General Electric Co. (GE) stock was little changed on Friday, August 3, as a GE engineer with ties to China who has been accused of stealing proprietary power-turbine technology has been released on bond.
Xiaoqing Zheng, 56, has been in custody since Wednesday when the FBI raided his home in Niskayuna, New York, near Albany. A federal judge on Thursday set a $100,000 bond; Zheng offered his family's home as collateral and was released on Friday. He was ordered to wear an electronic monitoring device and limit his travel, according to multiple media reports.
Zheng, who is a U.S. citizen, was hired by GE in 2008 to work as a principal engineer for the company's power division, according to an affidavit by an FBI agent filed in federal court in Albany. Zheng is "suspected of taking/stealing, on multiple occasions via sophisticated means, data files from GE's laboratories that contain GE's trade secret information involving turbine technology," the FBI said in its affidavit. He also took "elaborate means" to conceal the removal of GE data files.
"The primary focus of this affidavit is Zheng's action in 2018 in which he encrypted GE data files containing trade secret information, and thereafter sent the trade secret information from his GE work computer to Zheng's personal e-mail address hidden in the binary code of a digital photograph via a process known as steganography," the FBI said. "Additionally, the secondary focus of this affidavit is Zheng's actions in 2014 in which he downloaded more than 19,000 files from GE's computer network onto an external storage device, believed by GE investigators to have been a personal thumb drive."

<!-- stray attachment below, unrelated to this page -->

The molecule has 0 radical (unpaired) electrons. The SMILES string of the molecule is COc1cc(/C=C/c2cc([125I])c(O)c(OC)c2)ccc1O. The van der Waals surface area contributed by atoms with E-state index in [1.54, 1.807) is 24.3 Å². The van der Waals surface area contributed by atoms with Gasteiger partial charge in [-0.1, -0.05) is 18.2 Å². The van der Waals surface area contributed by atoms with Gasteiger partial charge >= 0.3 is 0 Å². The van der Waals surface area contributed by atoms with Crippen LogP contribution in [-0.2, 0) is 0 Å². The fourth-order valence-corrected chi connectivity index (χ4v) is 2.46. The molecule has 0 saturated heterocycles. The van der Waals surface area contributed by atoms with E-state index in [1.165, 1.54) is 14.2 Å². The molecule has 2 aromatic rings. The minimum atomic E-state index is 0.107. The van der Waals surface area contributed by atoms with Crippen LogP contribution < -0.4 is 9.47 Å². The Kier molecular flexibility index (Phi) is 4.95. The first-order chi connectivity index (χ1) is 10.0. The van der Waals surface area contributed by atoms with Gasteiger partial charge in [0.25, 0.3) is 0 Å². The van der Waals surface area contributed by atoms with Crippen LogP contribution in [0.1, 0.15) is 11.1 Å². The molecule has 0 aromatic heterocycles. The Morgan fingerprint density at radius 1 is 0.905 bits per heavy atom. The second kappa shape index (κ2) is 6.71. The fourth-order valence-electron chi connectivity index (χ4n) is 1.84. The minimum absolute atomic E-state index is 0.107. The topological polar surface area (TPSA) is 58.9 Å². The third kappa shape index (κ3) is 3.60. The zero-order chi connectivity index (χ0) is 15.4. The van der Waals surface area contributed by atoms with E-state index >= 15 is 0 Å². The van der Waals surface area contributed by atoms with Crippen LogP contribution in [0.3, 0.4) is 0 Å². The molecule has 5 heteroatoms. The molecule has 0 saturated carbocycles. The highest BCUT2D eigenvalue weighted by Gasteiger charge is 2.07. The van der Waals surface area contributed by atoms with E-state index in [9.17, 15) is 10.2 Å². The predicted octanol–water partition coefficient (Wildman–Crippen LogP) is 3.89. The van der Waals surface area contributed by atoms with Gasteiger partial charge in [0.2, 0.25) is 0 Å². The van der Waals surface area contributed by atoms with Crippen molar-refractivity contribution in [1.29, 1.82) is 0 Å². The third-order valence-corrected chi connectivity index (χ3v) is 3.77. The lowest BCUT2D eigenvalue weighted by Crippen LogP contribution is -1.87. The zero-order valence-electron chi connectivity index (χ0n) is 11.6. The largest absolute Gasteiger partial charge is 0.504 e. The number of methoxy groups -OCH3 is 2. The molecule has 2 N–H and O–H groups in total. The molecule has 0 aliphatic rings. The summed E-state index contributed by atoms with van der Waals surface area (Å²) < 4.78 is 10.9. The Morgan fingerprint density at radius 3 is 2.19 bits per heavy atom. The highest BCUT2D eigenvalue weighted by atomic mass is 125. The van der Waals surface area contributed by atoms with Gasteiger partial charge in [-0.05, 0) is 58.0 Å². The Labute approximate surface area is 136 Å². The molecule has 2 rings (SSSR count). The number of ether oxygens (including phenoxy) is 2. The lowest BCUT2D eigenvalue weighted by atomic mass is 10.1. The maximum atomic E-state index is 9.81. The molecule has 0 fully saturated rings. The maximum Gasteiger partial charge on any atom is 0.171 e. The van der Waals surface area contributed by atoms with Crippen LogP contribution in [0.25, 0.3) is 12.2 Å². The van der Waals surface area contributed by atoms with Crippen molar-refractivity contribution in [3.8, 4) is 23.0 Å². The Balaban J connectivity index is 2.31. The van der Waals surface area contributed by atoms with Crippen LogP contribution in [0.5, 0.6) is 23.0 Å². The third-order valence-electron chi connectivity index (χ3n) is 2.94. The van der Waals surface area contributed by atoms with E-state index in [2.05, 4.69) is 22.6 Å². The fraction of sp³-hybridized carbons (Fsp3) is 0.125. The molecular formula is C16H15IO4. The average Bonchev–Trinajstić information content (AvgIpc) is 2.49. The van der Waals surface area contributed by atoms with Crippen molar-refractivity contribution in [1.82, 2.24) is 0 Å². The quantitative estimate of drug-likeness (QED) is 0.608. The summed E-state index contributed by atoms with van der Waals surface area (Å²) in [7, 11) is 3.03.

While employed by GE, Zheng owned at least one company, Nanjing Tainyi Aeronautical Technology Ltd., that worked on similar technology to his work at GE, according to the affidavit. GE acknowledged the potential conflicts of interest, according to the FBI, and allowed Zheng to remain a GE employee.
Zheng's attorney, Kevin Luibrand, disputed the allegations to the Wall Street Journal, saying Zheng had not given the files to anyone else. Luibrand confirmed his comments to TheStreet.
"GE acknowledged that he could and did have a separate business — and the core of the allegations are that he transmitted information on his own patents to himself and to no one else," Luibrand told the Journal.
GE is aware of Zheng's case, saying it has been in "close cooperation with the FBI for some time on this matter." His case comes amid a broader inquiry into the suspected theft and unlawful use of GE's trade secrets.
"At GE, we aggressively protect and defend our Intellectual Property and have strict processes in place for identifying these issues and partnering with law enforcement," a GE spokesperson said via email. GE declined to comment any further because of the ongoing investigation.
The case is also occurring as trade tensions between the U.S. and China escalate, and President Donald Trump is actively looking to crack down against intellectual property theft by China.
"We have the greatest technology in the world. People copy it and they steal it, but we have the great scientists, we have the great brains, and we have to protect that, and we're going to protect it," Trump said at a lunch with lawmakers in June.
Shares of GE fell 0.1% to $13.15 at 11:15 a.m. New York time.
-- This story has been updated to reflect that Zheng has been released on bond.